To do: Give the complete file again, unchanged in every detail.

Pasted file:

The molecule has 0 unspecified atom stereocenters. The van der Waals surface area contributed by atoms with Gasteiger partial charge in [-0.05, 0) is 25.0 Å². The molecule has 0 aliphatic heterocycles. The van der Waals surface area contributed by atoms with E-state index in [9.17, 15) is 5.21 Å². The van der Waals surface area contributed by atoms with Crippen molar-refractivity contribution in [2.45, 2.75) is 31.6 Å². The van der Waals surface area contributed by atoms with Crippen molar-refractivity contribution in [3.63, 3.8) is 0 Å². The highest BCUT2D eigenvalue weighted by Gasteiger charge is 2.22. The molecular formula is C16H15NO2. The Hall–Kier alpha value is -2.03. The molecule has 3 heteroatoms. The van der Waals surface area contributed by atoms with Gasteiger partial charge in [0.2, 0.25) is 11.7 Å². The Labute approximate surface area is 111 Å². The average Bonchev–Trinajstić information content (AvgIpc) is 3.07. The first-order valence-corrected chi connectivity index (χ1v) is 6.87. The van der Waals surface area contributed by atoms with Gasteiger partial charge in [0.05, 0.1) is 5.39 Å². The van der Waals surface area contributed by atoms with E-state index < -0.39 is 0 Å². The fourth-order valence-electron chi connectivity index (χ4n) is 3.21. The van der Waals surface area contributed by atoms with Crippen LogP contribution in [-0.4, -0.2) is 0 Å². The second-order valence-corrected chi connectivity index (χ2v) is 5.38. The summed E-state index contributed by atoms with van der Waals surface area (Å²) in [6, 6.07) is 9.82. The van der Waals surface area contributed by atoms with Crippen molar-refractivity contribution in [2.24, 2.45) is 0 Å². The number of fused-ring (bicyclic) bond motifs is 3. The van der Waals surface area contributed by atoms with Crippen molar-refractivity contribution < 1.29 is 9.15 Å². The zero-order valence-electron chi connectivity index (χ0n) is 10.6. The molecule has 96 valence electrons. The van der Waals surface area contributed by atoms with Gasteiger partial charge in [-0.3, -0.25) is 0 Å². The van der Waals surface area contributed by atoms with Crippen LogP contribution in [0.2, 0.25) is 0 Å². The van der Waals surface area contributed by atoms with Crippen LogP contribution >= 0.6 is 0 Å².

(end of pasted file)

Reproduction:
The molecule has 0 unspecified atom stereocenters. The van der Waals surface area contributed by atoms with Gasteiger partial charge in [-0.05, 0) is 25.0 Å². The molecule has 0 aliphatic heterocycles. The van der Waals surface area contributed by atoms with E-state index in [9.17, 15) is 5.21 Å². The van der Waals surface area contributed by atoms with Crippen molar-refractivity contribution in [2.45, 2.75) is 31.6 Å². The van der Waals surface area contributed by atoms with Crippen molar-refractivity contribution in [3.63, 3.8) is 0 Å². The highest BCUT2D eigenvalue weighted by Gasteiger charge is 2.22. The molecular formula is C16H15NO2. The Hall–Kier alpha value is -2.03. The molecule has 3 heteroatoms. The van der Waals surface area contributed by atoms with Gasteiger partial charge in [0.2, 0.25) is 11.7 Å². The Labute approximate surface area is 111 Å². The average Bonchev–Trinajstić information content (AvgIpc) is 3.07. The first-order valence-corrected chi connectivity index (χ1v) is 6.87. The van der Waals surface area contributed by atoms with Gasteiger partial charge in [0.05, 0.1) is 5.39 Å². The van der Waals surface area contributed by atoms with E-state index < -0.39 is 0 Å². The fourth-order valence-electron chi connectivity index (χ4n) is 3.21. The van der Waals surface area contributed by atoms with Crippen LogP contribution in [-0.4, -0.2) is 0 Å². The second-order valence-corrected chi connectivity index (χ2v) is 5.38. The summed E-state index contributed by atoms with van der Waals surface area (Å²) in [6, 6.07) is 9.82. The van der Waals surface area contributed by atoms with Crippen molar-refractivity contribution in [2.24, 2.45) is 0 Å². The number of fused-ring (bicyclic) bond motifs is 3. The van der Waals surface area contributed by atoms with Crippen molar-refractivity contribution < 1.29 is 9.15 Å². The zero-order valence-electron chi connectivity index (χ0n) is 10.6. The molecule has 96 valence electrons. The van der Waals surface area contributed by atoms with Gasteiger partial charge in [-0.3, -0.25) is 0 Å². The van der Waals surface area contributed by atoms with Crippen LogP contribution in [0.2, 0.25) is 0 Å². The van der Waals surface area contributed by atoms with Crippen LogP contribution >= 0.6 is 0 Å².